Chuck Berry, 1926–2017

The Punk Meets The Godfather. Buffalo Tom guitarist Bill Janovitz meets Chuck Berry at the JFK Library in Boston, February 2012. The look on both their faces tells you pretty much everything you need to know about rock n roll.

Sometime in 1987, Green’s leader Jeff Lescher decided the band would cover “Brown Eyed Handsome Man.” Chuck Berry had fallen out of favor somewhat around then—a collection of sex mini-scandals and just the awfulness of the 80s reduced him to a Back to the Future joke—too uncool for an indie band.

Green had a long tradition of honoring and covering gigantic has-been songs and trying to wring new life from them—Elvis (20 Flight Rock), Everly Brothers (So Sad To Watch Good Love), Girl from Ipanema, If I Had a Hammer, etc. As Green’s bass player starting in 1986 when I was 17, I knew and understood so little about music then—I had almost no context or sense of history. I just knew I loved all those songs.

Lescher told me that he viewed Brown Eyed Handsome Man as Berry’s way of standing up for black people. You couldn’t say in a 50s pop song that “a whole lot of good women shed a tear” for a brown man, so Chuck Berry said “for a brown eyed handsome man.”

Actually, the lyrics to that whole song are unbelievably poignant and prescient. It starts with a guy “arrested on charges of unemployment” and then goes through a list of the indignities blacks have suffered, all within the 3-chord confines of a perfect origin-of-rock song. We did wring new life out of it — I remember the biker crowd at the Royal Albert Arms in Winnipeg going crazy for this one. 

In 2016, I saw Coldplay do Johnny B Goode with Michael J Fox and about once a year Bill Janovitz from Buffalo Tom has been digging out his photo of meeting Chuck Berry; the look of total awe on his face as he meets the godfather is just priceless.

The night that Berry died, I wandered into a neighborhood hangout to get hammered with some friends. We didn’t even know there’d be music. That’s almost always a disaster. Suddenly, the call from a guy whaling on a guitar and a drummer sitting next to him and one song after the next just perfect in its simplicity and energy and passion. I was zero surprised to learn that the guy from Coach n Commando turns out to be a huge Chuck Berry fan.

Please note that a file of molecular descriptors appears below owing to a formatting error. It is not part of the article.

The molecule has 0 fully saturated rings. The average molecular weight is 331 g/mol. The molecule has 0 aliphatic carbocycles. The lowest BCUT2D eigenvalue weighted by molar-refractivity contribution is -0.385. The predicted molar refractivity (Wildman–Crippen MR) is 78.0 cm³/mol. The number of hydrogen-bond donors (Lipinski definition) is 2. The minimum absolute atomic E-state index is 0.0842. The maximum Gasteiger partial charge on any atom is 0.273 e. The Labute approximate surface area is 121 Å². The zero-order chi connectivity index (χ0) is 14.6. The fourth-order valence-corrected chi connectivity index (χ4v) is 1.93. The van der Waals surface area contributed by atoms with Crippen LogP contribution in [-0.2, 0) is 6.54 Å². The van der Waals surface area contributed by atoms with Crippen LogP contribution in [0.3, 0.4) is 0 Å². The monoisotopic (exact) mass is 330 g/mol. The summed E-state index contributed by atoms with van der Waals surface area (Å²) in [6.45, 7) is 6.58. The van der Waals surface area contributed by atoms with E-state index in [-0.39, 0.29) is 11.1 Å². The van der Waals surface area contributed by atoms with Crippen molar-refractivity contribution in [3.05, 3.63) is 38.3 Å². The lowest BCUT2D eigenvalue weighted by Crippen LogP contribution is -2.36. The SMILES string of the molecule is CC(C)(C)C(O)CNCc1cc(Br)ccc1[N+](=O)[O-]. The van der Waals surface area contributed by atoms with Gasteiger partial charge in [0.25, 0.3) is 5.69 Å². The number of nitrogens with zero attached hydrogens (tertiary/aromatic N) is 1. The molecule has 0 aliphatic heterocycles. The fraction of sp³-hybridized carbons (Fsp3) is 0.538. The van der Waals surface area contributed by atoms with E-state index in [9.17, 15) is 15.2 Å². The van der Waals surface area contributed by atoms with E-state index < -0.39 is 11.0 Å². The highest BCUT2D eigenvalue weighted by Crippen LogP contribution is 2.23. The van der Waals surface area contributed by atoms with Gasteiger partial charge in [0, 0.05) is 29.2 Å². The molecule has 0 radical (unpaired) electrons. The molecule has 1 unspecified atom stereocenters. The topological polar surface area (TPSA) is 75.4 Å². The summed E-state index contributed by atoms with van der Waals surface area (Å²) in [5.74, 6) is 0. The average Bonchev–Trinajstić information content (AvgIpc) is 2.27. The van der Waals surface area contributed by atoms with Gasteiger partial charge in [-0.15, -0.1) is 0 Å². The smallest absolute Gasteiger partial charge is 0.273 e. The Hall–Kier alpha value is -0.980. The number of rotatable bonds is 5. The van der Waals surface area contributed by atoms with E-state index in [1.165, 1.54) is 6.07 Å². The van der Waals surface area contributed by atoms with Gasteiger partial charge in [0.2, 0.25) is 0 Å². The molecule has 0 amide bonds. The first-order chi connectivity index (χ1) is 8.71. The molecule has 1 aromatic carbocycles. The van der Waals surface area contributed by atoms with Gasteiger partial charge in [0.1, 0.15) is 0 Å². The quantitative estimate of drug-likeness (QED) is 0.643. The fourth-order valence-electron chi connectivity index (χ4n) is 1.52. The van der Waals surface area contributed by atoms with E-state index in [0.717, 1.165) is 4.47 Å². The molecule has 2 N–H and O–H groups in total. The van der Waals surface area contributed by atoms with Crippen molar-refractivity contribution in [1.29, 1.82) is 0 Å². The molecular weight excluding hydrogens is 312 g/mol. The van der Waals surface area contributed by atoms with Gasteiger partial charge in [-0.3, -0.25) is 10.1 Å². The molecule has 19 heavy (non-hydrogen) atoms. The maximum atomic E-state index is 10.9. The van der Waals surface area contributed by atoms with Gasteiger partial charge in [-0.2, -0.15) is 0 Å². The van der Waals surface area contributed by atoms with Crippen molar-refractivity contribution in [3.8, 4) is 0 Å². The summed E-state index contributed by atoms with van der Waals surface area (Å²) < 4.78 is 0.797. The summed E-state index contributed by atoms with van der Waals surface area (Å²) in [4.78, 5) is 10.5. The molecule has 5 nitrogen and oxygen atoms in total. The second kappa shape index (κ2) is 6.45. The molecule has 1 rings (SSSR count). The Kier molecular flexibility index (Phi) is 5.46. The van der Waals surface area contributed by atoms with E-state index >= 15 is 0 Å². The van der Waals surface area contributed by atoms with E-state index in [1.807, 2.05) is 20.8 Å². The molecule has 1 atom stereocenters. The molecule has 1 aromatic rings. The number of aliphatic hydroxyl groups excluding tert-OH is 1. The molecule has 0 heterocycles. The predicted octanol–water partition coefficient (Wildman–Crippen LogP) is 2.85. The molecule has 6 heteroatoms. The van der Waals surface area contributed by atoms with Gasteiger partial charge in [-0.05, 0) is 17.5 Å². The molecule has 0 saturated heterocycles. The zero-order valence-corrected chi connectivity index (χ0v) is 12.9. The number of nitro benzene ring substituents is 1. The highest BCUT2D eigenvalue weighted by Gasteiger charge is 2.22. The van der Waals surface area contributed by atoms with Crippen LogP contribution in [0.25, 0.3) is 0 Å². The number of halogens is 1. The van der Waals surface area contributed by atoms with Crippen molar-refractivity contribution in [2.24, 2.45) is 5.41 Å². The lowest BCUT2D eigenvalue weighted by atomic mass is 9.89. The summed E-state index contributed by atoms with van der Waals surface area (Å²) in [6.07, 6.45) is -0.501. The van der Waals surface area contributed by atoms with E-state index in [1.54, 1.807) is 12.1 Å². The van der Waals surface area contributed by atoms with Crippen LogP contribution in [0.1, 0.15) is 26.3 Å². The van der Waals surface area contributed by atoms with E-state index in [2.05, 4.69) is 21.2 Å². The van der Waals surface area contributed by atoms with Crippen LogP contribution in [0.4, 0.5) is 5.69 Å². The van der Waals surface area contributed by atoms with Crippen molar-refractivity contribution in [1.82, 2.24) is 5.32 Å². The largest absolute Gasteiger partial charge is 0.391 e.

From Maybellene to jail to Winnipeg to Pino’s in Highland Park, NJ, these musical giants who have uplifted my soul my entire life—and who all seem to be dying right about now—I’m so grateful to them all. And to Jeff Lescher and my brother and others for pointing them out and making me take notice. Thank you Chuck Berry for elevating my existence since the moment I studied your riffs on my first “you too can play guitar” cassette.

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Ken Kurson

Ken Kurson is the founder of the Globe suite of sites. He is also the founder of Green Magazine and and covered finance for Esquire magazine for almost 20 years. Ken is the author of several books, including the New York Times No. 1 bestseller Leadership.

2 thoughts on “Chuck Berry, 1926–2017

  • March 17, 2020 at 2:50 am

    I saw Chuck Berry at his best and worst..from 1970 till his death.
    What I can’t understand why so many fans never made it to The Blueberry Hills
    “Duck Room” to see him Perform once a month for over 10 years .He played there almost to the year he died.
    A small but Great venue in St Louis Missouri.

    • March 17, 2020 at 7:39 am

      That’s really cool, Eric. I wish I’d been in the Duck Room!


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